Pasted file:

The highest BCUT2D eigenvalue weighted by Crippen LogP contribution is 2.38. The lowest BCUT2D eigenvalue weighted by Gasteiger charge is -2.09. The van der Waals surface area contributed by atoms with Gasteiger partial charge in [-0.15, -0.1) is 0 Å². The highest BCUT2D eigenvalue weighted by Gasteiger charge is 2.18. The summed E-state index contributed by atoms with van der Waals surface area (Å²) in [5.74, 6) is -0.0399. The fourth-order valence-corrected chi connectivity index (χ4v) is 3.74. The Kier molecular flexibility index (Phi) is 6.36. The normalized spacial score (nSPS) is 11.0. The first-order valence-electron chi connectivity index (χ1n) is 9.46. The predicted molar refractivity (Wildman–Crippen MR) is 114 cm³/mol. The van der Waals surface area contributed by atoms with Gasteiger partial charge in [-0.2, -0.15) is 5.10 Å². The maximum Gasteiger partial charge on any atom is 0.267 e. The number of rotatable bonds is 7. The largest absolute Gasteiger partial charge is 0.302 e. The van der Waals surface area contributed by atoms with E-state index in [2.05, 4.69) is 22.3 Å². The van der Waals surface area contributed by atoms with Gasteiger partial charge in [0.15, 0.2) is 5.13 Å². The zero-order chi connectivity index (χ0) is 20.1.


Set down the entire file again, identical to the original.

The highest BCUT2D eigenvalue weighted by Crippen LogP contribution is 2.38. The lowest BCUT2D eigenvalue weighted by Gasteiger charge is -2.09. The van der Waals surface area contributed by atoms with Gasteiger partial charge in [-0.15, -0.1) is 0 Å². The highest BCUT2D eigenvalue weighted by Gasteiger charge is 2.18. The summed E-state index contributed by atoms with van der Waals surface area (Å²) in [5.74, 6) is -0.0399. The fourth-order valence-corrected chi connectivity index (χ4v) is 3.74. The Kier molecular flexibility index (Phi) is 6.36. The normalized spacial score (nSPS) is 11.0. The first-order valence-electron chi connectivity index (χ1n) is 9.46. The predicted molar refractivity (Wildman–Crippen MR) is 114 cm³/mol. The van der Waals surface area contributed by atoms with Gasteiger partial charge in [-0.2, -0.15) is 5.10 Å². The maximum Gasteiger partial charge on any atom is 0.267 e. The number of rotatable bonds is 7. The largest absolute Gasteiger partial charge is 0.302 e. The van der Waals surface area contributed by atoms with E-state index in [2.05, 4.69) is 22.3 Å². The van der Waals surface area contributed by atoms with Gasteiger partial charge in [0.15, 0.2) is 5.13 Å². The zero-order chi connectivity index (χ0) is 20.1.